The saying ‘All good things must come to an end’ appears to be proving true in the case of Hyderabad. The capital of a resource-rich state has become the hub for the dark side of human nature. The economy is in doldrums; the government in paralysis; and the judiciary — the last hope for the public — has fallen prey to corruption: dark clouds of despair cover our skies.
The latest wave of Telangana agitation — that began in 2009 yet inconclusive in realising its objective — has resulted in scaring away investors from the state. The beating that the infrastructure took and the crores spent in maintaining law and order have added to the State’s woes. Last year’s 45-day general strike (Sakala Janula Samme) caused losses of thousands of crores, disrupted academic calendar and dampened the spirit of the people.
Maintenance of infrastructure is not rocket science but basic planning with common sense. Considering the chaos the City is going through since the start of the monsoons, one realises little headway has been made there. While civic agencies contend all is well, water-logged roads and traffic gridlocks that last for hours tell a different story.
Under attack on different fronts, the Kiran Kumar Reddy government has been spending all its energy on the bypolls to demonstrate to the powers that be in Delhi that the CM is on top of the affairs of the state. He definitely is on top, but has little ground under his feet.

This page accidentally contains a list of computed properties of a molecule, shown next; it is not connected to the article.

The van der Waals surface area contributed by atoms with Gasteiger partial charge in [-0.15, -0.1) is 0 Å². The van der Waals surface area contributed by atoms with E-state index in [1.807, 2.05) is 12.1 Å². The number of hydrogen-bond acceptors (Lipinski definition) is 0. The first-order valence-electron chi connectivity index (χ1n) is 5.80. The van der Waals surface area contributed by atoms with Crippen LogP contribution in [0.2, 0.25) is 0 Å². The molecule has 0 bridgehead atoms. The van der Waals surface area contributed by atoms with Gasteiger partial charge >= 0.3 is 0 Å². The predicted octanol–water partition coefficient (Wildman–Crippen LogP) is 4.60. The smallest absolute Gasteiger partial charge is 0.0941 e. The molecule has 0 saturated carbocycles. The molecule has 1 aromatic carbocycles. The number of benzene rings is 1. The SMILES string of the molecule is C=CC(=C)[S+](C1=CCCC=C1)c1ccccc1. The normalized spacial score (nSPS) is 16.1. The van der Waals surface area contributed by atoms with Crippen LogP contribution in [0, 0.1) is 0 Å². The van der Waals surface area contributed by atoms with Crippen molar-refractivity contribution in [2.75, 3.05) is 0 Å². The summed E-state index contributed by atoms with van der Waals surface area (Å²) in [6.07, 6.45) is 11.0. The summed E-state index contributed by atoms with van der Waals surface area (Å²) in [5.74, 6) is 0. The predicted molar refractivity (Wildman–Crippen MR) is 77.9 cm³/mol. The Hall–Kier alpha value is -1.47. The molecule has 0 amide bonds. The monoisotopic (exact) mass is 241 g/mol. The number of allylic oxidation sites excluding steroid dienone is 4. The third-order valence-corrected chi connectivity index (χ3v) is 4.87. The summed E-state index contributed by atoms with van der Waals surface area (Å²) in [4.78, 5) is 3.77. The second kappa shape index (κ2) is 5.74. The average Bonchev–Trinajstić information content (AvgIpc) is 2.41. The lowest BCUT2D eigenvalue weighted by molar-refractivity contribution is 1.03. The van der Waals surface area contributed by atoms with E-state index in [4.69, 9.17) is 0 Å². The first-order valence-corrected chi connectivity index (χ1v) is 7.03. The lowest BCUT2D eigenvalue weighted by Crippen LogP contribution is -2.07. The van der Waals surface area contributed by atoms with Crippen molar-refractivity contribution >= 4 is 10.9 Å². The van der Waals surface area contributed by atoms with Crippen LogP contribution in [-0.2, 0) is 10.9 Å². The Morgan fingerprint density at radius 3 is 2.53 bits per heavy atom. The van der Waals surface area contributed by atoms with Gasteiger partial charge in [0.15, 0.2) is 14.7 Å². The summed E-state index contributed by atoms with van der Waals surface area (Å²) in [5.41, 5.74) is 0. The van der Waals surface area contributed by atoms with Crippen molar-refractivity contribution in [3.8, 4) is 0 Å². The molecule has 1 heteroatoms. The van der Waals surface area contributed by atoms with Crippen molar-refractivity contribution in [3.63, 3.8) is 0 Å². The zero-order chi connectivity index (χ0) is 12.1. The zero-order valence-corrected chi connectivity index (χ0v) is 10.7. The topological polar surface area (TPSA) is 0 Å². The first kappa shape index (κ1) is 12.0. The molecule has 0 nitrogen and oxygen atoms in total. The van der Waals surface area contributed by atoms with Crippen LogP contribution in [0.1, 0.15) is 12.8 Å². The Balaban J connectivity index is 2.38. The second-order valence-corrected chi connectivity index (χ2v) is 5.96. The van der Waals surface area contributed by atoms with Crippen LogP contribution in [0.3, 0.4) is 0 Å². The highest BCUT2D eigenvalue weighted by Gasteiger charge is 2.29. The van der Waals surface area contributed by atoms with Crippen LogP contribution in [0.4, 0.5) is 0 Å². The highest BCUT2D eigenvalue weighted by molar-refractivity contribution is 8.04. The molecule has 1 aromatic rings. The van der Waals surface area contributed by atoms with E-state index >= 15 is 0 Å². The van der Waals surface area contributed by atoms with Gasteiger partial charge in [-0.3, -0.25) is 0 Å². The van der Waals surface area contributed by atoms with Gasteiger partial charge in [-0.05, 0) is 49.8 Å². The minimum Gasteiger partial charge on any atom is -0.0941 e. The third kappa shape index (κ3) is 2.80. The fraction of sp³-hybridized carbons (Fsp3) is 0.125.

If there is anything that is in plenty in the State it is scams. There is not a single sphere of administration that is free from corruption at the highest levels and in massive scale.
The recent multi-crore cash-for-bail incident has thrown light on how legal ‘technicalities’ emerge that allow the rich and connected to stay out of jail. The otherwise lengthy court proceedings, that condemn people as under-trials for periods several times the maximum possible sentence, are tweaked to suit the convenience of these VIPs. Not only is our tax money looted, but we end up financing financing the looters’ ‘special class’ facilities in jail also!
With a minister in jail and several others on the verge of joining him, one can’t help but remember a headline this paper carried a few months back — ‘Next Cabinet meeting in Chanchalguda’.
The agency that ensures the safety of lives and property of the public, the police, is in total disarray. With the DGP’s appointment set aside by the Central Administrative Tribunal and another top official on the run, the idea of going to the cops sounds like a joke.
However, one can’t blame all the woes of Hyderabad on men in khadar, khaki, and black and white. The blatant violation of every rule, disregard for fellow denizens that one sees in every sphere of life is the cement that holds the bricks laid by the big boys.
When caste and community loyalties, and irrational sentiments handout massive victories to parties that are neck-deep in corruption and disruptive activities, one can’t just blame the system. We are responsible in creating the monsters that exploit, humiliate and terrorise us.
The first step to solving a problem is admitting that one exists. Whether it is for a day or a five-year term, the government must carry out its primary duty — governance. The CM must quell crippling dissidence and take his colleagues on board to ensure that the numerous welfare schemes reach the beneficiaries.
The State capital, which is set to hold an international conclave on biodiversity in a few months, is in need of a facelift. The work of civic agencies should be coordinated better to avoid hassles to public and wastage of money.
The denizens too should pitch in by following rules and procedures so that the City of Pearls doesn’t lose its sheen.
The writer works for Postnoon.
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My interests lie in current affairs, social issues and political analysis. A strong believer of independent thinking and healthy scepticism.